MathOverflow is a question and answer site for professional mathematicians. Join them; it only takes a minute:

Sign up
Here's how it works:
  1. Anybody can ask a question
  2. Anybody can answer
  3. The best answers are voted up and rise to the top

Let $\frak{g}$ be a complex semi-simple Lie algebra of rank $n$, and $U_q(\frak{g})$ the corresponding Drinfeld-Jimbo algebra. As is well-known, for $q$ not a root of unity, the irreducible finite-dimensional representations of $U_q(\frak{g})$ are divided into $2^n$ types, corresponding to elements of the $n^{\text{th}}$-Cartesian power of the set {$+,-$}. The classical representations are recovered as those corresponding to $(1,1, \dots, 1)$, and are called Type 1. One defines the coordinate algebra ${\cal O}_q[G]$ to be the direct sum of the coordinate functions of the Type 1 irreducible representation. When $q = 1$, the algebraic Peter-Weyl tells us that we recover the coordinate algebra of the connected compact semi-simple Lie group $G$ corresponding to $\frak{g}$.

With the background recalled, let me now enquire:

(i) What happens when one takes the direct sum of the coordinate algebras all the irreducible representations, ie irreps of all types? One should recover the Hopf dual of $U_q(\frak{g})$. Thus, I would guess that this means that ${\cal O}_q[G]$ is strictly smaller that the Hopf dual?

(ii) What happens when $q$ is a root of unity? The irrep theory becomes a lot more complicated, so it is not clear that one can still define ${\cal O}_q[G]$ as one does for roots of unity. However, the construction of ${\cal O}_q[G]$ via $R$-matrices still makes sense (if I have understood correctly). So can one still define ${\cal O}_q[G]$ as some subalgebra of the Hopf dual?

share|cite|improve this question
Regarding (ii), I believe the answer is basically yes and you might consult Chapter III.7 of the Brown-Goodearl book "Lectures on Algebraic Quantum Groups." – Casteels Apr 10 '13 at 21:10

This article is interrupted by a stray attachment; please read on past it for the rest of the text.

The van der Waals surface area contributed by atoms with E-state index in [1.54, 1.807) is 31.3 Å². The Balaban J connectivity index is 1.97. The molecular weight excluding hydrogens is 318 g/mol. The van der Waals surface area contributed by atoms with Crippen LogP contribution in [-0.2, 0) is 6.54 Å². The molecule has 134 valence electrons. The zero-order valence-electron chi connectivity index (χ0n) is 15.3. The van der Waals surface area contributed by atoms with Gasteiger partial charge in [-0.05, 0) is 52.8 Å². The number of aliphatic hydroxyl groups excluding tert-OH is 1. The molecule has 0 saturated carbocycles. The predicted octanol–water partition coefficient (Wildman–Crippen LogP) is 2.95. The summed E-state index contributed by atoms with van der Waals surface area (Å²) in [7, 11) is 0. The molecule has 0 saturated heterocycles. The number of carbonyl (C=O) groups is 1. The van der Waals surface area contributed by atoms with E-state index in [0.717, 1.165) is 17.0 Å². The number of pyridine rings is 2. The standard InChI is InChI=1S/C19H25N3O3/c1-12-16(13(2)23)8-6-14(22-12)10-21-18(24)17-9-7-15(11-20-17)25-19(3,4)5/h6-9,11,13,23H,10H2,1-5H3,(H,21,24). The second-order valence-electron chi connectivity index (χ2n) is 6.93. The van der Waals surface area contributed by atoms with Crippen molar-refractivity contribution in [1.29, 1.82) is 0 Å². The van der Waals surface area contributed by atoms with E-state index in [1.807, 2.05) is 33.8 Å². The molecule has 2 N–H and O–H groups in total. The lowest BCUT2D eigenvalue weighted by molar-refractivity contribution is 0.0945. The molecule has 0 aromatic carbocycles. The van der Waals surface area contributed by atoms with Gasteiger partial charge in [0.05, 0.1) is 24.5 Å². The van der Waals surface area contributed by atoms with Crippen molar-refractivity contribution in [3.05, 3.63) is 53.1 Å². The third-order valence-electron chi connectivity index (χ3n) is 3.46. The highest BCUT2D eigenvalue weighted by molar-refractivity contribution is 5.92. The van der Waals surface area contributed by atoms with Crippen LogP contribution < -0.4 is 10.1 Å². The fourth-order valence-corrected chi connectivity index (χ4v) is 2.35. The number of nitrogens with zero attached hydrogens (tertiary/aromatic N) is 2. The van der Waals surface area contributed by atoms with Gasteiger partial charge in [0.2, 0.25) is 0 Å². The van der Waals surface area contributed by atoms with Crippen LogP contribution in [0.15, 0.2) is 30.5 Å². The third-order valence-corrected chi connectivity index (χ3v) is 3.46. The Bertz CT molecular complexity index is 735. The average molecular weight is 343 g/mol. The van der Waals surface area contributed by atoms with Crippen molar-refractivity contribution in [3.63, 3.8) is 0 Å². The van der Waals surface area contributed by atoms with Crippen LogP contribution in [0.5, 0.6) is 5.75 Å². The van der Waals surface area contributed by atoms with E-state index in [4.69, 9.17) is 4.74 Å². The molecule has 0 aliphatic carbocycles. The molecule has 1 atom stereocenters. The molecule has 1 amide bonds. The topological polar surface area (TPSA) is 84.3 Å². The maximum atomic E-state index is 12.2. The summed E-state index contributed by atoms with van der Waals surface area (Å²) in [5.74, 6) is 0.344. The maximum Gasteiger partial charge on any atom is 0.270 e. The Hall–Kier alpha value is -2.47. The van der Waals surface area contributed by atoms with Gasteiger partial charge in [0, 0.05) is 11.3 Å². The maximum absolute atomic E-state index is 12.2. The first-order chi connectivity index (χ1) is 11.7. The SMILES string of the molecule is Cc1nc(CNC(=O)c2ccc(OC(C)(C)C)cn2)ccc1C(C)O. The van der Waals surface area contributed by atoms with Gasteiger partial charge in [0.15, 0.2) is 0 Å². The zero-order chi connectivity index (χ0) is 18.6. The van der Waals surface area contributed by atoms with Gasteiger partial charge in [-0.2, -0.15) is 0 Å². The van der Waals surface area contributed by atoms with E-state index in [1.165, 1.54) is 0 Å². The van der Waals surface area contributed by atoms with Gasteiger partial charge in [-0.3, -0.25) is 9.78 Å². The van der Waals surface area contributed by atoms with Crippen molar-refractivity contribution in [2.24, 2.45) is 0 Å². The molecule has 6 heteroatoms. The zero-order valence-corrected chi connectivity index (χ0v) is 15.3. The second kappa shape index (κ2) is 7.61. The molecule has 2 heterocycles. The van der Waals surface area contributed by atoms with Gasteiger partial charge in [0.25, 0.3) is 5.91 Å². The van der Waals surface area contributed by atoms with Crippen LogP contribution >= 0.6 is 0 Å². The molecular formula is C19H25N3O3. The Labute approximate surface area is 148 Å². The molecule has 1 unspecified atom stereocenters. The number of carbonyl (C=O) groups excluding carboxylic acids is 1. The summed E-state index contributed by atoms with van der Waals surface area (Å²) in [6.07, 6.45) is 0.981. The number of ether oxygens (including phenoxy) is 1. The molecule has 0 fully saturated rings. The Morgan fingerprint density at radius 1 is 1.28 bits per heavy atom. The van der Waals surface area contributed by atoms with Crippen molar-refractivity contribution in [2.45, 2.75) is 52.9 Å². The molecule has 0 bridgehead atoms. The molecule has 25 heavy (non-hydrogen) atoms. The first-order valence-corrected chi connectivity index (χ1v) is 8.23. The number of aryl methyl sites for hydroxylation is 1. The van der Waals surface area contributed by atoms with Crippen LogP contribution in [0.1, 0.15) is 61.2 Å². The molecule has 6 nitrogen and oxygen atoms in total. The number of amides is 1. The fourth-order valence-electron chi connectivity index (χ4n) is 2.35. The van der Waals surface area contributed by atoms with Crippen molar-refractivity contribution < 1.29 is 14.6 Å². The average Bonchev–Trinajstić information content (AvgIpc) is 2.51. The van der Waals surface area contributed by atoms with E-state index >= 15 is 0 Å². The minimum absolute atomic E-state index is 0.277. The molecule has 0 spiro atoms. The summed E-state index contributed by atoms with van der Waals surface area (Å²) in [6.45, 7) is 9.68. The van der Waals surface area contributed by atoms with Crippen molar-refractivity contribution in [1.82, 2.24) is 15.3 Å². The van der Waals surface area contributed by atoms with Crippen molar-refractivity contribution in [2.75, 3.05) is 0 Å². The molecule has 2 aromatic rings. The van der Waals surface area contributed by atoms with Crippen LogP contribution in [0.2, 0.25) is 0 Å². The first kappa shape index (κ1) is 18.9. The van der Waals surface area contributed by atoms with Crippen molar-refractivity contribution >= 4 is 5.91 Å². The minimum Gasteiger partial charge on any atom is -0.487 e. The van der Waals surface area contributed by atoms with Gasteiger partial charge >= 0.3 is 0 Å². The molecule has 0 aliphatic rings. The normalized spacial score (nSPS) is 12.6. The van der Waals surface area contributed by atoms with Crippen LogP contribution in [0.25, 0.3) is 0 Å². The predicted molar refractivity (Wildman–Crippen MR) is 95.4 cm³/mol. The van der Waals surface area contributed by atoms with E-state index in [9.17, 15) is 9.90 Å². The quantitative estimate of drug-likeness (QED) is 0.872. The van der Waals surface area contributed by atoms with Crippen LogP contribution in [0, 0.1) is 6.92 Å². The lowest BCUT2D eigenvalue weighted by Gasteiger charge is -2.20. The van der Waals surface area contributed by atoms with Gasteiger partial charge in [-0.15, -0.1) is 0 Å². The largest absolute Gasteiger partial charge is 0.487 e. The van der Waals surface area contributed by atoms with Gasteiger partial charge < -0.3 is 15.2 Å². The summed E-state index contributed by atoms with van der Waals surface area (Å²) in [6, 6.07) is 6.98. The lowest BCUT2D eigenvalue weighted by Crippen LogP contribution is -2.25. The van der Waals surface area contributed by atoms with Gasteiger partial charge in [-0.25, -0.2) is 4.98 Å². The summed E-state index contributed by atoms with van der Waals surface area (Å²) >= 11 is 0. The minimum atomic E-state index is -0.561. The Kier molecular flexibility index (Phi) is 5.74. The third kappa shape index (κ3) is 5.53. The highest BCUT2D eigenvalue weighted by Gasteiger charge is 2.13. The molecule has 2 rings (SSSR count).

@Janos: Your questions cover a lot of ground, but there is also a lot of relevant literature over 25+ years. It's not clear what you have looked at, but for instance there are many papers, surveys, books: see Chapters 5 and 7 of Jantzen's 1996 book Lectures on Quantum Groups, along with fundamental papers by DeConcini-Kac-Procesi, Lusztig, and the book by Chari-Pressley, etc. In the root of unity case, the function akgebra and enveloping algebra q-analogues certainly diverge sharply as their representation theory shows. But I can't offer a full overview. – Jim Humphreys Apr 10 '13 at 22:20
P.S. Add a tag rt.representation-theory? – Jim Humphreys Apr 10 '13 at 22:21
I am a bit confused by the fact that you refer to "connected compact semisimple Lie group " when $\mathfrak g$ is a complex semisimple Lie algebra. Shouldn't algebraic Peter-Weyl refer to $G$ be the unique connected, simply connected, complex algebraic group? – Nicola Ciccoli Apr 12 '13 at 14:46
One reason why I asked the previous is the fact that it is not completely clear to me what you are comparing, since for any ficed $\mathfrak g$ you have many $G$'s, all such that the corresponding ${\cal O}(G)$ sits inside the Hopf dual $U(\mathfrak g)^0$, therefore certainly not for any group $G$ such that $Lie(G)=\mathfrak g$ you have that ${\cal O}(G)$ is equal to the Hopf dual, already at the classical case. – Nicola Ciccoli Apr 12 '13 at 18:09

Your Answer


By posting your answer, you agree to the privacy policy and terms of service.

Browse other questions tagged or ask your own question.